I haven’t seen polls to back this up, but I don’t know anyone under the age of 50 (and paying attention) who expects to receive Social Security in their lifetime. So here’s a proposal: we will happily forgo any “benefits” due us for what we’ve paid in thus far – for having supported this theft of our wealth – in return for you taking responsibility for your decisions.  Maybe you can raise the retirement age, maybe you can means test the income, maybe you can cut the pay-out; but here’s the point: I don’t care what you do about it.  Just stop shoveling it my way.  Our current generation of politicians and voters has already given me a $1.5 trillion dollar yearly deficit to deal with and that’s more than enough.  To borrow from the vernacular of your day: Start being stand-up… and stop being NOOMPs.


13 Comments so far

  1. Dan Gobis March 9th, 2011 7:51 pm

    If I were your age I would feel the same way you do. The Social Security Act was enacted in 1935, BB’s (Boom or Bust) born beginning 1946. Quit whinning and deal with your future.

    As my fellow boomer once said, “Excuuuuuze me!!!”

  2. Al Lorenz March 10th, 2011 10:38 am

    Responsibility is such a beautiful thing.

    Dan, excuses aren’t what’s needed here. I’m over 50 and happily agree with Sean.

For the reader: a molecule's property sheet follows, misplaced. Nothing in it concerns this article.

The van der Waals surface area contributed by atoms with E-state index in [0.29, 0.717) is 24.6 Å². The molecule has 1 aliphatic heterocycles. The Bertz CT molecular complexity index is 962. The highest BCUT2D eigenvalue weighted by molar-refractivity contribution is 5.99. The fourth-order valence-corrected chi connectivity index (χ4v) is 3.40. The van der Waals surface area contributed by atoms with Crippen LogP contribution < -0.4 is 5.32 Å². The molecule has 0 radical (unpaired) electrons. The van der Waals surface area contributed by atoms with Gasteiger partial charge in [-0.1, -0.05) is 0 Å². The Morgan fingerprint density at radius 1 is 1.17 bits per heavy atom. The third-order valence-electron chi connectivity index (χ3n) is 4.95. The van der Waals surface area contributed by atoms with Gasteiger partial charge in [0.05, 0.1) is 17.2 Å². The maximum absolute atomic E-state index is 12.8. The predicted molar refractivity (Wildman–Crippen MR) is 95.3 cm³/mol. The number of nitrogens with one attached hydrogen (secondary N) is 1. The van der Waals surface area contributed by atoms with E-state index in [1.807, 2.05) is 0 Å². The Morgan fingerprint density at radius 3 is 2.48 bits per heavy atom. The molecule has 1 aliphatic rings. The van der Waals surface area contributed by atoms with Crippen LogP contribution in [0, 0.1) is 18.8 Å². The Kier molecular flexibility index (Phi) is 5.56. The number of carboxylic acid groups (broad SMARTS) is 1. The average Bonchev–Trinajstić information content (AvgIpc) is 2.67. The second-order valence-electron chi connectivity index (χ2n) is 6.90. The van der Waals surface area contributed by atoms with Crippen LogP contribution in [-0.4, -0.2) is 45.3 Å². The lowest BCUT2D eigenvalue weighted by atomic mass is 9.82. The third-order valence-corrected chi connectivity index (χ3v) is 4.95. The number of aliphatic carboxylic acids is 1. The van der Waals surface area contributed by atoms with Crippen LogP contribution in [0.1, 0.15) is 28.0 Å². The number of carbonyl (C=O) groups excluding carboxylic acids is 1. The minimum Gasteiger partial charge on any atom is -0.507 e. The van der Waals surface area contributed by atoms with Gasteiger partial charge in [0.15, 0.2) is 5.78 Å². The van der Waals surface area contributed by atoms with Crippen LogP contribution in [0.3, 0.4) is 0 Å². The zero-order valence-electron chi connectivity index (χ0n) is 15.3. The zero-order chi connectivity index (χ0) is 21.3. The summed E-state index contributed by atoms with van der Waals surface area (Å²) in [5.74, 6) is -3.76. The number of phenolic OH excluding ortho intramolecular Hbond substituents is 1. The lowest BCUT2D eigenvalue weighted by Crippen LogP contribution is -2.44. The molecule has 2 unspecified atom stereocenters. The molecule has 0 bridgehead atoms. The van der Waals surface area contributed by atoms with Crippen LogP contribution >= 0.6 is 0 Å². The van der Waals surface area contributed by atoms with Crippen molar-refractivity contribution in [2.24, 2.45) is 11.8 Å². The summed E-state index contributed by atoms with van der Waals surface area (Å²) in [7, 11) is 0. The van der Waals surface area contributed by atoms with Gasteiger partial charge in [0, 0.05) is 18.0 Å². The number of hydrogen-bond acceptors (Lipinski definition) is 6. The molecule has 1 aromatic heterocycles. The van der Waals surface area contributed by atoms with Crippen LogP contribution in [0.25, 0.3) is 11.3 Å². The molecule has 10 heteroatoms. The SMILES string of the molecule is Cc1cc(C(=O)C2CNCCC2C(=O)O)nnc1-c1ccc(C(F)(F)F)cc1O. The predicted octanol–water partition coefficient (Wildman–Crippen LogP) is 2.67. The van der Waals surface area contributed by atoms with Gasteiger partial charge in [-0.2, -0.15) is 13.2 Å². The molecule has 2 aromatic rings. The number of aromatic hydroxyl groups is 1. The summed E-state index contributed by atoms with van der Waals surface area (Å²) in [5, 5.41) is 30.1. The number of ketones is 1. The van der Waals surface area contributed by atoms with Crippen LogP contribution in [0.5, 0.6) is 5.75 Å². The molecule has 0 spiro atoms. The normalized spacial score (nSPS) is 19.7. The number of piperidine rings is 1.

3. Sean Purcell March 10th, 2011 1:17 pm

    The Social Security Act was enacted in 1935, BB’s (Boom or Bust) born beginning 1946.
    Not sure what date of inception has to do with my post; I didn’t say the Busters invented SS, only that the odd combination of their sense of superiority and entitlement, vastly increased gov’t spending and hastened the financial collapse. It was also during the Busters’ watch that citizens effectively handed critical thinking over to the government; odd result for such a counter culture beginning.

    Quit whinning…(sic)
    Sometimes the first step in solving a problem is clarifying exactly what the proplem is and who’s responsible. Hard to confuse that with whining.

    …deal with your future.
    Now that’s funny!

  4. Sean Purcell March 10th, 2011 1:29 pm

    Al, I wonder, if I could do the poll, what % of people over 50 would opt out given the chance…

  5. Dan Gobis March 10th, 2011 7:59 pm

    I stand corrected on my emotionally charged comments. I stand fast on my position, and submit this article, with credit given to the appropriate sources:Are Baby Boomers The Greediest Generation?
    Nov. 12 2010 – 3:43 pm | 1,875 views | 1 recommendation | 9 comments

    Image by via Flickr
    What’s in a headline? Laurence J. Kotlikoff, a Boston University economics professor, prolific writer and occassional bomb thrower, has set off a debate on with a new column here Baby Boomers: The Greediest Generation. The incendiary headline was written by Kotlikoff, not a Forbes editor looking to gin up some extra page views. (I know, since I’m the editor responsible for the column.)

    Sure, Kotlikoff was trying to attract attention. Why shouldn’t he try? He’s been warning since the 1980s about the dangers that entitlements (Social Security, Medicare and Medicaid) and the aging of the baby boomers together pose for the nation’s fiscal health and for future generations. His book, The Coming Generational Storm (written with Scott Burns), was published back in 2004.